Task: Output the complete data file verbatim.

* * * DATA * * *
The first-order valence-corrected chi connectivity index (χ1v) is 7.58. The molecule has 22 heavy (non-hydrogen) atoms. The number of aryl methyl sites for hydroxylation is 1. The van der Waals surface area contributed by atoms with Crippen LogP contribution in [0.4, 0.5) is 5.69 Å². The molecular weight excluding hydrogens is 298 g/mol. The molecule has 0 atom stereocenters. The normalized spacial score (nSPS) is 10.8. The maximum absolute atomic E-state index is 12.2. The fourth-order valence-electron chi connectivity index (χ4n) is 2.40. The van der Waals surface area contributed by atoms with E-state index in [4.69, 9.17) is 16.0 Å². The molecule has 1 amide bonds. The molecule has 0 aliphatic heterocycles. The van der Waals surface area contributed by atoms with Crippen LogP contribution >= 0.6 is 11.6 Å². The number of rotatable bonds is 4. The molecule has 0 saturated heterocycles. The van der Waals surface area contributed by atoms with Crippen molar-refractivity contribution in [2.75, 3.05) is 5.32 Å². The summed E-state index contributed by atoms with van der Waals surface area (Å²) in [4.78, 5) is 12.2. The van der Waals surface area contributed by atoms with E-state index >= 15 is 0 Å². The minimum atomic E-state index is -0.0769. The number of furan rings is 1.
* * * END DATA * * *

The first-order valence-corrected chi connectivity index (χ1v) is 7.58. The molecule has 22 heavy (non-hydrogen) atoms. The number of aryl methyl sites for hydroxylation is 1. The van der Waals surface area contributed by atoms with Crippen LogP contribution in [0.4, 0.5) is 5.69 Å². The molecular weight excluding hydrogens is 298 g/mol. The molecule has 0 atom stereocenters. The normalized spacial score (nSPS) is 10.8. The maximum absolute atomic E-state index is 12.2. The fourth-order valence-electron chi connectivity index (χ4n) is 2.40. The van der Waals surface area contributed by atoms with E-state index in [4.69, 9.17) is 16.0 Å². The molecule has 1 amide bonds. The molecule has 0 aliphatic heterocycles. The van der Waals surface area contributed by atoms with Crippen LogP contribution >= 0.6 is 11.6 Å². The number of rotatable bonds is 4. The molecule has 0 saturated heterocycles. The van der Waals surface area contributed by atoms with Crippen molar-refractivity contribution in [2.75, 3.05) is 5.32 Å². The summed E-state index contributed by atoms with van der Waals surface area (Å²) in [4.78, 5) is 12.2. The van der Waals surface area contributed by atoms with E-state index >= 15 is 0 Å². The minimum atomic E-state index is -0.0769. The number of furan rings is 1.